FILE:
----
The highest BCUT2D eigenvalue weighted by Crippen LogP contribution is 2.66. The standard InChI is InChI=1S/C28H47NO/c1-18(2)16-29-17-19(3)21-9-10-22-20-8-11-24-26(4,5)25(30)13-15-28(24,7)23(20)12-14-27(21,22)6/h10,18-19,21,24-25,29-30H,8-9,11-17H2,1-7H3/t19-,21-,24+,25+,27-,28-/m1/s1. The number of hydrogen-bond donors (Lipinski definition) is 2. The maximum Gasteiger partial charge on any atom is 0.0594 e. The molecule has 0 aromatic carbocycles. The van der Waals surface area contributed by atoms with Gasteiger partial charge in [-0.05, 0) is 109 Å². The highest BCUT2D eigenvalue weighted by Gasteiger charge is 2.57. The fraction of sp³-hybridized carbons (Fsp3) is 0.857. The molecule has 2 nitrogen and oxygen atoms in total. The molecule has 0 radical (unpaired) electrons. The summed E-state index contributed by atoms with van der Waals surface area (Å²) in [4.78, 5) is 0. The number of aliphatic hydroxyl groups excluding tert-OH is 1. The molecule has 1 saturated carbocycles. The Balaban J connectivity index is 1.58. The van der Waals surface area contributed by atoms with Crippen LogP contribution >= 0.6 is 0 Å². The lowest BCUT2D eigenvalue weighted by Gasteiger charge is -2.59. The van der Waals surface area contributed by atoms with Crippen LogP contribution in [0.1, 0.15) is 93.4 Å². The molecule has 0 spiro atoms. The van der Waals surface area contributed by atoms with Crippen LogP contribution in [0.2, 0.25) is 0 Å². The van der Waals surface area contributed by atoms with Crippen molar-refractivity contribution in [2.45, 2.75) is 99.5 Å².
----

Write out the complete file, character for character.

The highest BCUT2D eigenvalue weighted by Crippen LogP contribution is 2.66. The standard InChI is InChI=1S/C28H47NO/c1-18(2)16-29-17-19(3)21-9-10-22-20-8-11-24-26(4,5)25(30)13-15-28(24,7)23(20)12-14-27(21,22)6/h10,18-19,21,24-25,29-30H,8-9,11-17H2,1-7H3/t19-,21-,24+,25+,27-,28-/m1/s1. The number of hydrogen-bond donors (Lipinski definition) is 2. The maximum Gasteiger partial charge on any atom is 0.0594 e. The molecule has 0 aromatic carbocycles. The van der Waals surface area contributed by atoms with Gasteiger partial charge in [-0.05, 0) is 109 Å². The highest BCUT2D eigenvalue weighted by Gasteiger charge is 2.57. The fraction of sp³-hybridized carbons (Fsp3) is 0.857. The molecule has 2 nitrogen and oxygen atoms in total. The molecule has 0 radical (unpaired) electrons. The summed E-state index contributed by atoms with van der Waals surface area (Å²) in [4.78, 5) is 0. The number of aliphatic hydroxyl groups excluding tert-OH is 1. The molecule has 1 saturated carbocycles. The Balaban J connectivity index is 1.58. The van der Waals surface area contributed by atoms with Crippen LogP contribution >= 0.6 is 0 Å². The lowest BCUT2D eigenvalue weighted by Gasteiger charge is -2.59. The van der Waals surface area contributed by atoms with Crippen LogP contribution in [0.1, 0.15) is 93.4 Å². The molecule has 0 spiro atoms. The van der Waals surface area contributed by atoms with Crippen LogP contribution in [0.2, 0.25) is 0 Å². The van der Waals surface area contributed by atoms with Crippen molar-refractivity contribution in [2.45, 2.75) is 99.5 Å².